Pencil Preaching for Friday, May 8, 2020

“In my Father’s house there are many dwelling places.”

Acts 13:26-33; John 14:1-6

The theme of coming home is central in literature and music, a fixed point in the human heart where life’s issues can be resolved in security.  Dorothy in the Wizard of Oz discovers after her adventures over the rainbow that “there is no place like home.” Paul Simon sings of the loneliness and rigors of touring and the desire to be “Homeward Bound,” where rest and love await him.

In today’s Gospel, Jesus comforts his disciples on the eve of his departure with the promise that he is going to prepare a place for them in his Father’s house, and that he will return to take them with him. Being with him is their homecoming and their dwelling place.  He then says that they know the way because he is the way. Their relationship with him is the way to the Father’s house.

This beautiful and reassuring theme begins early in the fourth Gospel when the first disciples follow Jesus after John the Baptist calls him the Lamb of God. They ask Jesus, “Where are you staying?’ and he answers, “Come and see.”  Their relationship with him from then on is a journey of learning to see and coming to believe in him.

The shock of Jesus’ death must have plunged the disciples into grief and longing for his return as their crucified and risen Lord in the “Second Coming.” In the Last Supper discourses, the author of the fourth Gospel reminds believers that the return of Jesus is not a future event but a living presence now.  Jesus and the Father have already made a dwelling place in them by the power of the Holy Spirit.  They are now temples of God and as members of the Body of Christ the continued Incarnation of Jesus in the world.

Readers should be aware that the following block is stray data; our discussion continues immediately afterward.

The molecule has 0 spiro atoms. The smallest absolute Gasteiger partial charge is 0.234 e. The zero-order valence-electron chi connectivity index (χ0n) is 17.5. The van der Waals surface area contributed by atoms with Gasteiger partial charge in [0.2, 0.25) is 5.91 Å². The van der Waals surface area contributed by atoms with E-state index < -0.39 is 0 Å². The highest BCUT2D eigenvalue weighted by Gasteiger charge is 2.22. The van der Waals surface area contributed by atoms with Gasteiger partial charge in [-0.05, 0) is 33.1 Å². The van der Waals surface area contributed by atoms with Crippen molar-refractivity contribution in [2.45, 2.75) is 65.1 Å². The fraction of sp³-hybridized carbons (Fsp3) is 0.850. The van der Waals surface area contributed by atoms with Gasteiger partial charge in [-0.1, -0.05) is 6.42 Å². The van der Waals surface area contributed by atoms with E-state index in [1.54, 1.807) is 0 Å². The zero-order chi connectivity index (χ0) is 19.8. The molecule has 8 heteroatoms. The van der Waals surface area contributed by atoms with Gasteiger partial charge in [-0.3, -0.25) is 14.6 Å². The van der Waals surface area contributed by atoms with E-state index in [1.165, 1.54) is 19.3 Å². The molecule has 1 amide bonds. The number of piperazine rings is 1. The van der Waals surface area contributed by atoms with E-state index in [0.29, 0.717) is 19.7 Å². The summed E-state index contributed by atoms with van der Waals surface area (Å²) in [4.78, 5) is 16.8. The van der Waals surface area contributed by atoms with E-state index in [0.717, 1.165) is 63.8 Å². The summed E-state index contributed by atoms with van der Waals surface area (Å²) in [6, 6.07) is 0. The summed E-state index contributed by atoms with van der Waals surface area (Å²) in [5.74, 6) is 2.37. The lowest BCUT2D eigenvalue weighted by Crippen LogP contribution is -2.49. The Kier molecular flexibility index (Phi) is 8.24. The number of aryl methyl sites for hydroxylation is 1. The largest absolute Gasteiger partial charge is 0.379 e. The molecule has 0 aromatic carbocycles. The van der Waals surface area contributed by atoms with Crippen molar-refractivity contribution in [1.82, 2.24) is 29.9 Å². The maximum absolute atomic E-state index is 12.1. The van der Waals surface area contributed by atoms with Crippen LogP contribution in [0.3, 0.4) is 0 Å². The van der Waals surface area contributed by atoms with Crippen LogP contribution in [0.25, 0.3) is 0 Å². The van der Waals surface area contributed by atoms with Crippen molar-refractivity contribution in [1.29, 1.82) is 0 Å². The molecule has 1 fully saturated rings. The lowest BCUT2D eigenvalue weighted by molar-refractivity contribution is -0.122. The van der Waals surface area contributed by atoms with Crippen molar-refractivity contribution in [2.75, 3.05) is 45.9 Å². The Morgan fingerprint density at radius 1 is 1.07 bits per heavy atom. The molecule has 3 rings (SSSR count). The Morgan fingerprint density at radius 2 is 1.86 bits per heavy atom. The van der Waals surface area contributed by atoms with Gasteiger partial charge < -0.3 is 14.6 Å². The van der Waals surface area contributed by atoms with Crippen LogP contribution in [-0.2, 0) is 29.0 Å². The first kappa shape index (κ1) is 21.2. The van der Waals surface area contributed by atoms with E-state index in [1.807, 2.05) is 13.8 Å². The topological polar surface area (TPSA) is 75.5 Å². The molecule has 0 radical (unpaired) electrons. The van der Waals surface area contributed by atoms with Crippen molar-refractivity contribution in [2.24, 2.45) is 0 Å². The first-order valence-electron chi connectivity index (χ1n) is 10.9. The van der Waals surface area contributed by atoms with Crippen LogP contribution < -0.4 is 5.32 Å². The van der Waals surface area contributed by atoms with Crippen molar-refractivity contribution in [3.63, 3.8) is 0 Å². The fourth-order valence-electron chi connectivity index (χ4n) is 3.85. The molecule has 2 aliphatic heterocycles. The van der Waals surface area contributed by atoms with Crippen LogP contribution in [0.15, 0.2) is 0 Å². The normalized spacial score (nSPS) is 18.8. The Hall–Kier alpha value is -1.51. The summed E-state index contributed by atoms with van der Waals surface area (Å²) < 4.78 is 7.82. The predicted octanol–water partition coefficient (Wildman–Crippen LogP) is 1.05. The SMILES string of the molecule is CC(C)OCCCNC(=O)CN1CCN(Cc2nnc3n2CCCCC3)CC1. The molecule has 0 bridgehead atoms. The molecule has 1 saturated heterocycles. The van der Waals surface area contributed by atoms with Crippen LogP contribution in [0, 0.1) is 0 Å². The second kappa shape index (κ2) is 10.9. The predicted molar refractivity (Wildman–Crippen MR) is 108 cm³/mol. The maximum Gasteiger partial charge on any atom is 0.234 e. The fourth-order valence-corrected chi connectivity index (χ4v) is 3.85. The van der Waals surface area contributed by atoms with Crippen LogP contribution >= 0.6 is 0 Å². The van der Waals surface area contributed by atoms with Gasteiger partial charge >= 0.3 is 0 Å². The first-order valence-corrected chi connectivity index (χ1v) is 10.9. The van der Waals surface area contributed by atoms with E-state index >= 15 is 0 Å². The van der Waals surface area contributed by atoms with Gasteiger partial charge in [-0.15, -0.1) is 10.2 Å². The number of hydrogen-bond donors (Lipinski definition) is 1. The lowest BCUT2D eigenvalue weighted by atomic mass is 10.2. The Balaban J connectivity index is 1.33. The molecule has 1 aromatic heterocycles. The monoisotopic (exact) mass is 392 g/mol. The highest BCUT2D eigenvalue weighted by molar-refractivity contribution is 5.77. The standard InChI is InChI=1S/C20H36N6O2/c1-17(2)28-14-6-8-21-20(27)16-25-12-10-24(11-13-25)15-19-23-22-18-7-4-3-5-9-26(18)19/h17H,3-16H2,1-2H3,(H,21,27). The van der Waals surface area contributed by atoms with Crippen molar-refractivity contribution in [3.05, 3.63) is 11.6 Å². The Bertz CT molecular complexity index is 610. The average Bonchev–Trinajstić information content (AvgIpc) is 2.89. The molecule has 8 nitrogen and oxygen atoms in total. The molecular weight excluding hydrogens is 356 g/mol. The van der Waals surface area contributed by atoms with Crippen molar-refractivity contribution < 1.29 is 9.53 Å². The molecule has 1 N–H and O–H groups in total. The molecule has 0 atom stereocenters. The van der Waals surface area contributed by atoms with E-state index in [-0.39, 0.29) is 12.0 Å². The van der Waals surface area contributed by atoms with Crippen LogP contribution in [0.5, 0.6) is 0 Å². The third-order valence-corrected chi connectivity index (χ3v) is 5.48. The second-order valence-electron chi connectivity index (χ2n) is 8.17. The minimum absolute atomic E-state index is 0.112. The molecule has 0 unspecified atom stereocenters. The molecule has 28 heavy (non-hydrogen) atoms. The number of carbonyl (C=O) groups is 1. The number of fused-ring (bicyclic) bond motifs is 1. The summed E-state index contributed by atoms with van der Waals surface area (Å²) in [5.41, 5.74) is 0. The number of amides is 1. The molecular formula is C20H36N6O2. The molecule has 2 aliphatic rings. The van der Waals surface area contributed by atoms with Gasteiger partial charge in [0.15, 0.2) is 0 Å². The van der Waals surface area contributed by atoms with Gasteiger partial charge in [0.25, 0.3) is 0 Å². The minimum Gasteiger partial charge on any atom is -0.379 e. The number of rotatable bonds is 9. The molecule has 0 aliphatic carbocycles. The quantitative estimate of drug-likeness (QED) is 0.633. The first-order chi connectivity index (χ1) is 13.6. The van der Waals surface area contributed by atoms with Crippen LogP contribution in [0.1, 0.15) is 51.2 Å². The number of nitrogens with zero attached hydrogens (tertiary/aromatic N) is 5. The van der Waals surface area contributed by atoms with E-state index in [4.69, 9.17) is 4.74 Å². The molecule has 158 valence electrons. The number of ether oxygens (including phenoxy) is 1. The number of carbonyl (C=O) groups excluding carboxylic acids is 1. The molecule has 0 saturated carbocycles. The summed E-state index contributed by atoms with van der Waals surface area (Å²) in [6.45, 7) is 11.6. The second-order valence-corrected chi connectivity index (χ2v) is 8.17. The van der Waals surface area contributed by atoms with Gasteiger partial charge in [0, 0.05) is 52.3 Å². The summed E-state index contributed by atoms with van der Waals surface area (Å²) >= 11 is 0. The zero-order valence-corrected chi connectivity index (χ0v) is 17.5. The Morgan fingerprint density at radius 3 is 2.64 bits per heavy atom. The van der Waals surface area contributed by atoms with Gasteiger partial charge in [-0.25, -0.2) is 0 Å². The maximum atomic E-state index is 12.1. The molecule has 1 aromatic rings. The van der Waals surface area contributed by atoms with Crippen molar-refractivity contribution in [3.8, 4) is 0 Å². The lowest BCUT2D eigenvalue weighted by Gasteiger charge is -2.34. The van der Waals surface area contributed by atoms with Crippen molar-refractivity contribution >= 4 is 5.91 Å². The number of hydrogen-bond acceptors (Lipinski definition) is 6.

The universal feeling of aloneness that human beings experience is the call to find God. Without God we are incomplete, carrying a God-shaped space within us like a spiritual homing instinct that will not rest until we find God. 

Jesus entered history as a homeless child in Bethlehem, then as a refugee in Egypt. His sojourn in this world was that of a displaced person, with nowhere to rest his head, a stranger among enemies and a pilgrim who gathered other pilgrims around him who yearned for the homecoming he preached and promised in God’s Kingdom.

To know Jesus is to know the Way, for his life, death and resurrection are how we find our human fulfillment and divine destiny.  Evangelization is the ministry of hospitality we extend to other displaced persons in this world by inviting them into God’s indwelling with us. The Good News we offer others is to say to them, “Welcome home.”

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